Argentine Asado: The ancient fire show

Argentine Asado: The ancient fire show

What is an asado? Well, let me tell you what it is not. It is not just grilling or BBQ-ing. It is not a quick get-together just to eat something. An Asado is a way of life. It is why people work their tails off during the week to reward themselves with the sweet aroma of meat and fire. It is how we celebrate a birthday or a graduation. It is in short, a way of life in Argentina.


You really don’t need a life changing event or even a celebratory reason to start the fire. You simply need to know that when you agree to an asado, you are in for the long haul. The idea is to spend quality time with friends and family, and by quality we mean at least 5 hours.

In order to understand this all-important fire ritual, I’m going to break it down in the five main steps:

I’m the fire starter

It all starts very simply, man making a fire. Now in Argentina’s wine country, Mendoza, we use wood (leña) for our asados. No fancy charcoal briquettes or flavoured wood chunks. We simply use leña. Algarrobos or Quebracho to be exact. I am sure a chair or table maybe thrown in the fire in an emergency, but for the most parts those are the two kinds we use.

Algarrobos is from the genus Prosopis, meaning it hails from the same tree family as the Mesquite that is so popular for grilling and smoking in the US. Quebracho is actually a native word for “breaking ax” and refers to wood derived from a variety of trees native to the Chaco region of South America. The idea is that you need a very hard and dense wood to make a fire to cook your asado.

Every asador (person cooking the asado) has his own technique for building a fire. Some use the tepee method, others the log cabin or a combination of the two. The idea is to get a roaring fire with enough leña to eventually be able to cook with the coals or embers that will result from the burning of the wood.

Fire Starting 101:

  • Start with base of crumpled up newspaper and pile some kindling on top
  • For kindling, we use fruit and vegetable crates that your local veggie vendor is more than happy to give to you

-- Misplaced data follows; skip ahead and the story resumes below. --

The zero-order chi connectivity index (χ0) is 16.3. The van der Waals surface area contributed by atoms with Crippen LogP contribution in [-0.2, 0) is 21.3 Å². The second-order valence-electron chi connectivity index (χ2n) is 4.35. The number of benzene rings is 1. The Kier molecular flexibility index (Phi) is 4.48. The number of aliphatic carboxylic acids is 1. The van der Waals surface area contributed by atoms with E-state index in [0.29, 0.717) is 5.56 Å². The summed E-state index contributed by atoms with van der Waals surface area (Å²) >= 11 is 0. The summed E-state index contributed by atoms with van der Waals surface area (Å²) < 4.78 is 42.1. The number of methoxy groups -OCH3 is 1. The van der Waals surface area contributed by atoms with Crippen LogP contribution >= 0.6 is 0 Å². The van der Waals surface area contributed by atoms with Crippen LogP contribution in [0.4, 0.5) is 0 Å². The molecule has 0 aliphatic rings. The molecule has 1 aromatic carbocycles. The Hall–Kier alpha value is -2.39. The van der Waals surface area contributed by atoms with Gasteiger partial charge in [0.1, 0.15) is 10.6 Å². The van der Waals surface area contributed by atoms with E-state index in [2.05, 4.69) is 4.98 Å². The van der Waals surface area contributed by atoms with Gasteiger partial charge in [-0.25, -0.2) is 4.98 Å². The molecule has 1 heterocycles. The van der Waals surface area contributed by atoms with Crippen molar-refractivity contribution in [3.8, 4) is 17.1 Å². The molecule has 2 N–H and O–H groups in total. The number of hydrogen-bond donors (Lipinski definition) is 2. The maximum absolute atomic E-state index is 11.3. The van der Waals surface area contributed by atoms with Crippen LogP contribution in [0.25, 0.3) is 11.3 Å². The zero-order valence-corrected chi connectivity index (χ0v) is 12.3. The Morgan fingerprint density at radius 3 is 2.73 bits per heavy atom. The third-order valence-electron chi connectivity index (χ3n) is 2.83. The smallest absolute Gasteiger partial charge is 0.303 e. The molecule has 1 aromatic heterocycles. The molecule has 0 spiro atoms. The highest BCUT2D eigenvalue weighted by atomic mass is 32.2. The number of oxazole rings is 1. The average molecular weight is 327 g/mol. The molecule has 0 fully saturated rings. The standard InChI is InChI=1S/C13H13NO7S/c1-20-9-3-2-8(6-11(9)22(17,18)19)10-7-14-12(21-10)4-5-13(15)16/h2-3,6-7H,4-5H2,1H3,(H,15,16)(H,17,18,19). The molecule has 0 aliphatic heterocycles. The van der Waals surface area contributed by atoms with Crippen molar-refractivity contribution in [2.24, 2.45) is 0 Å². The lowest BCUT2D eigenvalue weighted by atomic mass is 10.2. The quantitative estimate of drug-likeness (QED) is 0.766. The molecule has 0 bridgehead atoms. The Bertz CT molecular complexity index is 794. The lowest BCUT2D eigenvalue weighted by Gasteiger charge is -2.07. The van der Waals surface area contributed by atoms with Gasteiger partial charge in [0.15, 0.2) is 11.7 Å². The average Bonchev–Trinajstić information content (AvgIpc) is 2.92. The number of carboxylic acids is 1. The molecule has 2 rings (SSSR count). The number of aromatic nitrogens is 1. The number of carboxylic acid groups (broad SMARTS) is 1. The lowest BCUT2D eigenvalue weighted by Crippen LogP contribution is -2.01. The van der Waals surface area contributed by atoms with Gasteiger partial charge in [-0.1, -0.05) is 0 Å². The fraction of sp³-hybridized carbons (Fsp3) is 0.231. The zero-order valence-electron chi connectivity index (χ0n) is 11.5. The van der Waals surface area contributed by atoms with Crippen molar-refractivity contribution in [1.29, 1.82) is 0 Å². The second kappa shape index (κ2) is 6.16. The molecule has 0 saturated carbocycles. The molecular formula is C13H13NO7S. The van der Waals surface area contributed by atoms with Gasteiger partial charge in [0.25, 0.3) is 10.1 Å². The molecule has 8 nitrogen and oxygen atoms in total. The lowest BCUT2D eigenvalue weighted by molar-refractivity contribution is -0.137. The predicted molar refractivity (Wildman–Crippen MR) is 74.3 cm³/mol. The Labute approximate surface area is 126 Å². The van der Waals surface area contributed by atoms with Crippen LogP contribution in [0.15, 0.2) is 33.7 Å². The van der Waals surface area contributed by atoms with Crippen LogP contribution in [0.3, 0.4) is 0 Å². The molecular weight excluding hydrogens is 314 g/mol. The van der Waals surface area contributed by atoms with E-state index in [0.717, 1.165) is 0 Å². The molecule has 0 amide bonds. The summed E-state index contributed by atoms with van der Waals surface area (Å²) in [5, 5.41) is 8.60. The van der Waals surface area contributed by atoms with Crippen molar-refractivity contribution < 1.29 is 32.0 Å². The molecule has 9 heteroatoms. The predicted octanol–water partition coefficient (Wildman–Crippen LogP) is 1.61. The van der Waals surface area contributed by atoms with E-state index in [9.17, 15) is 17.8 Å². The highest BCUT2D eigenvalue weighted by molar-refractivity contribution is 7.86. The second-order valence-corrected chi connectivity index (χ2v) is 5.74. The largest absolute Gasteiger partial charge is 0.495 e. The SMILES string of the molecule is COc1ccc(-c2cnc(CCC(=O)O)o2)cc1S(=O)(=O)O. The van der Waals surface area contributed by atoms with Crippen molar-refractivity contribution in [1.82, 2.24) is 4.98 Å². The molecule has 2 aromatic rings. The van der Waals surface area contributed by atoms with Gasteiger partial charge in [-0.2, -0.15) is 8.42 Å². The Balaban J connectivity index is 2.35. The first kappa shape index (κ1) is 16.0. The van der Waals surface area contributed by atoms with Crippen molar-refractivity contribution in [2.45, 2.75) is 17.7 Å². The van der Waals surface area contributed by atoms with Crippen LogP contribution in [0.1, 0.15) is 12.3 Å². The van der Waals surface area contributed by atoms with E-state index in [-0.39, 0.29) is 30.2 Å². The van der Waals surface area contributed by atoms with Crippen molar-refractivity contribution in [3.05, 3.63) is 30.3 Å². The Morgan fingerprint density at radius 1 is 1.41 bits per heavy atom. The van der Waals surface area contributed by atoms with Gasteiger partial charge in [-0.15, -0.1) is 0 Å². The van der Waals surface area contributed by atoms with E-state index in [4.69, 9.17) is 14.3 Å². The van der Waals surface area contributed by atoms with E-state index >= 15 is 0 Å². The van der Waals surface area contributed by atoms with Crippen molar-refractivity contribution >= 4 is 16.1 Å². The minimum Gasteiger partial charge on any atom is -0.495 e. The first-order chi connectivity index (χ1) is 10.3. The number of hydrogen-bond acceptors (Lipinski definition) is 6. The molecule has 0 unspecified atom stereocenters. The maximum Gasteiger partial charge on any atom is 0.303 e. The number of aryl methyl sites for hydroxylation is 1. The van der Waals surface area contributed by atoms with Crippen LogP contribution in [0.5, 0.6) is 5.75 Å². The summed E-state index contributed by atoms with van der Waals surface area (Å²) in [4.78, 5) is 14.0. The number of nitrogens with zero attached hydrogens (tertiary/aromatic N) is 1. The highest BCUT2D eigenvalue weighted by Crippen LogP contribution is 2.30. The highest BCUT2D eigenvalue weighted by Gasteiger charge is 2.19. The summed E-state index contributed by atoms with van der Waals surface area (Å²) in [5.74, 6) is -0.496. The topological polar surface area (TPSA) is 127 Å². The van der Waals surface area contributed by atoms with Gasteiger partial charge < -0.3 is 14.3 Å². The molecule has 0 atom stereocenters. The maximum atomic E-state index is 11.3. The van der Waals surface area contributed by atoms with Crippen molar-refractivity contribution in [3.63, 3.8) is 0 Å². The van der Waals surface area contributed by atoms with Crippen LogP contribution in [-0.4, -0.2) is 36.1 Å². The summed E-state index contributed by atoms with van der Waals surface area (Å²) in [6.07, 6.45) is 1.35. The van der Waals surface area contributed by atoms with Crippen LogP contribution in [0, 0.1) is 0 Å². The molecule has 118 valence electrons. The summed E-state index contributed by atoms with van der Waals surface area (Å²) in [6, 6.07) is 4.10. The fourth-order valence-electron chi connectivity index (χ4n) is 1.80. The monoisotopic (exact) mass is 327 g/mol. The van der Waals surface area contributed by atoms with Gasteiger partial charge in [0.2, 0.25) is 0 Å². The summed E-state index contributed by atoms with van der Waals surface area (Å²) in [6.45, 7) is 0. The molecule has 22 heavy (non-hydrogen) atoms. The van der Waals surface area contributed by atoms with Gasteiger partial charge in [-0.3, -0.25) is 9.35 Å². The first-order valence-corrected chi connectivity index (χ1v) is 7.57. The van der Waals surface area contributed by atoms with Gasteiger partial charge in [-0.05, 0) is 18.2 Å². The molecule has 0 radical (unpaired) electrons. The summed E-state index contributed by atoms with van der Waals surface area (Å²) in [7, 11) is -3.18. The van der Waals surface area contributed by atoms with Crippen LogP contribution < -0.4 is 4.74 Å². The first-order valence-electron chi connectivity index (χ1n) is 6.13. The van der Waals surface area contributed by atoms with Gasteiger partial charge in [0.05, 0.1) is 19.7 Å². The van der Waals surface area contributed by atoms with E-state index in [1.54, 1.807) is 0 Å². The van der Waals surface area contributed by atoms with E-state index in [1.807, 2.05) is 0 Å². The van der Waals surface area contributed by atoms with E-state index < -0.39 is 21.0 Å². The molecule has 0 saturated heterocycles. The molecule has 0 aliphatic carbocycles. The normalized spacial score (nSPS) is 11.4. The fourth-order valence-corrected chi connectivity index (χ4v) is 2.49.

• Next, place some thinker pieces of wood around an inch in diameter and start your fire
  • Once the fire has a nice roar to it, pile on some thicker pieces of wood on top. Always being mindful to not smoother the fire or it will die.
  • It is better to add more wood than you think is necessary. There is no greater mistake than to run out of embers during the cooking process.


The grill and how to clean it:

For the most part, the grills are nothing more than what is known as Rebar or Reinforced Steel Bars. Sure you can get a pre-made grill from a hardware store or supermarket, but to be a true asado, you really need to have the local blacksmith or welder, make you a grill to your specifications.

Most Parrilla’s are custom made. They are simple structures of brick and mortar. Some maybe fancy with chimney’s, other may be a simple concrete table or if you are asado’ing on the go, a simple piece of asphalt will do.

Let’s digress for a minute. If you and some buddies want to make an asado and no one wants to go home, simply find a sidewalk, park area or safe side of the road and start the madness. Keep in mind that someone in your group of friends has a small grill in his car!

The simplest way of cleaning a grill is with a wad of newspaper. No fancy steel brushes or new-fangled mechanical whirly thingy you purchased from an infomercial.

  • First you need to place your grill directly on top of a roaring fire
  • Let it sit there for a good 15 minutes or more
  • Next, use some folded up newspaper remove the grill from the fire and place on ground
  • Using the same newspaper, start to “rub” the grill with the newspaper. Keep rubbing until you deem it clean.
  • Return the grill to the fire, in order to heat up whatever part of the grill that did not get clean.
  • Repeat until all is good.

Working the embers or coals:

Once your grill is clean, you need to start to move any large pieces of wood that has not burnt down into large pieces of coals to a corner.

These large pieces of burning wood will eventually burn down and be the fuel for continued cooking.

The large pieces of coals that remain need to be tampered down, until they are about one inch in diameter. This is what you will use to cook.

Once you have the coals tampered down to size and you move all reaming burning wood to a corner, you place the grill back in place and you are ready to start cooking. Note: You need to add some more wood to the corner pile of burning leña. There is no greater sin than to run out of coals and the asado comes to a screeching halt!

What to cook and when

The most traditional asado is the one where the food comes out at different stages of cooking. For example, Traditionally, the Chorizo and Morcilla come out first – kind of your appetizer for the day.

Most of the time the Asador will cut the Chorizo and Morcilla into bite size pieces and it would be served on a piece of bread, a la crostini.

Now, what order the rest of the food comes out is up to the asador or the host. It is safe to say that no one complains the order that it comes out, as long as it is good!

The idea of the asado is to celebrate life, like the cave men did way back then, fire and meat…and of course a beverage or two.


By Chef Angelo Gonzalez

Angelo profile pictureHaving moved to Mendoza a few years ago after leaving his beloved New York, Angelo Gonzalez has been mastering the art of a good asado since. Trained in Caribbean cooking, Angelo likes to pull together the best of Argentine flavours with a Latin American twist in his own closed door restaurant in Mendoza – Al Pasillo.


Do you want to become a master of the Argentine asado? Try out our cooking experience with Chef Angelo Gonzalez.

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